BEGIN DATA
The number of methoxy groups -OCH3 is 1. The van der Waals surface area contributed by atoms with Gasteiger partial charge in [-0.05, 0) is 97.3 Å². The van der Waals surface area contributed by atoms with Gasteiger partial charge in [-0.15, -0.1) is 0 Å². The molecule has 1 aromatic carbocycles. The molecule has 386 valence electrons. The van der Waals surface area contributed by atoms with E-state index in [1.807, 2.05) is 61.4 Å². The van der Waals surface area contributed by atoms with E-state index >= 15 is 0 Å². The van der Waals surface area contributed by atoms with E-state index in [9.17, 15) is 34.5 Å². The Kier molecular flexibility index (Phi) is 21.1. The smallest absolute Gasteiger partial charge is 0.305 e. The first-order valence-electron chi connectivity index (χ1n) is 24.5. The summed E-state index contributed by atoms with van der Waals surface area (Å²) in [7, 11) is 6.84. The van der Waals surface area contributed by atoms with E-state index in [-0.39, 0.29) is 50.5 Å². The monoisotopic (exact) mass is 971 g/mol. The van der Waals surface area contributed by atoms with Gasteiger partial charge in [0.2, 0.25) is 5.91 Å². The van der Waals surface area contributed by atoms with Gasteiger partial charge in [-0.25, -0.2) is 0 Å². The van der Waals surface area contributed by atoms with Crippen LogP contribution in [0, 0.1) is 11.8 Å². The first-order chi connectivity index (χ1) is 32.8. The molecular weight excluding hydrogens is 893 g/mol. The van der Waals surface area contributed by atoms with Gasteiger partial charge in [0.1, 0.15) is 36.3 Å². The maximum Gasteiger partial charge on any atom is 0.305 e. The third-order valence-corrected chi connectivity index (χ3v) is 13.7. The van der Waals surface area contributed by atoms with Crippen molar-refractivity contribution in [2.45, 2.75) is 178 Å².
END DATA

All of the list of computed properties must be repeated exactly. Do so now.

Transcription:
The number of methoxy groups -OCH3 is 1. The van der Waals surface area contributed by atoms with Gasteiger partial charge in [-0.05, 0) is 97.3 Å². The van der Waals surface area contributed by atoms with Gasteiger partial charge in [-0.15, -0.1) is 0 Å². The molecule has 1 aromatic carbocycles. The molecule has 386 valence electrons. The van der Waals surface area contributed by atoms with E-state index in [1.807, 2.05) is 61.4 Å². The van der Waals surface area contributed by atoms with E-state index >= 15 is 0 Å². The van der Waals surface area contributed by atoms with E-state index in [9.17, 15) is 34.5 Å². The Kier molecular flexibility index (Phi) is 21.1. The smallest absolute Gasteiger partial charge is 0.305 e. The first-order valence-electron chi connectivity index (χ1n) is 24.5. The summed E-state index contributed by atoms with van der Waals surface area (Å²) in [7, 11) is 6.84. The van der Waals surface area contributed by atoms with E-state index in [-0.39, 0.29) is 50.5 Å². The monoisotopic (exact) mass is 971 g/mol. The van der Waals surface area contributed by atoms with Gasteiger partial charge in [0.2, 0.25) is 5.91 Å². The van der Waals surface area contributed by atoms with Gasteiger partial charge in [-0.25, -0.2) is 0 Å². The van der Waals surface area contributed by atoms with Crippen LogP contribution in [0, 0.1) is 11.8 Å². The first-order chi connectivity index (χ1) is 32.8. The molecular weight excluding hydrogens is 893 g/mol. The van der Waals surface area contributed by atoms with Gasteiger partial charge in [0.1, 0.15) is 36.3 Å². The maximum Gasteiger partial charge on any atom is 0.305 e. The third-order valence-corrected chi connectivity index (χ3v) is 13.7. The van der Waals surface area contributed by atoms with Crippen molar-refractivity contribution in [2.45, 2.75) is 178 Å².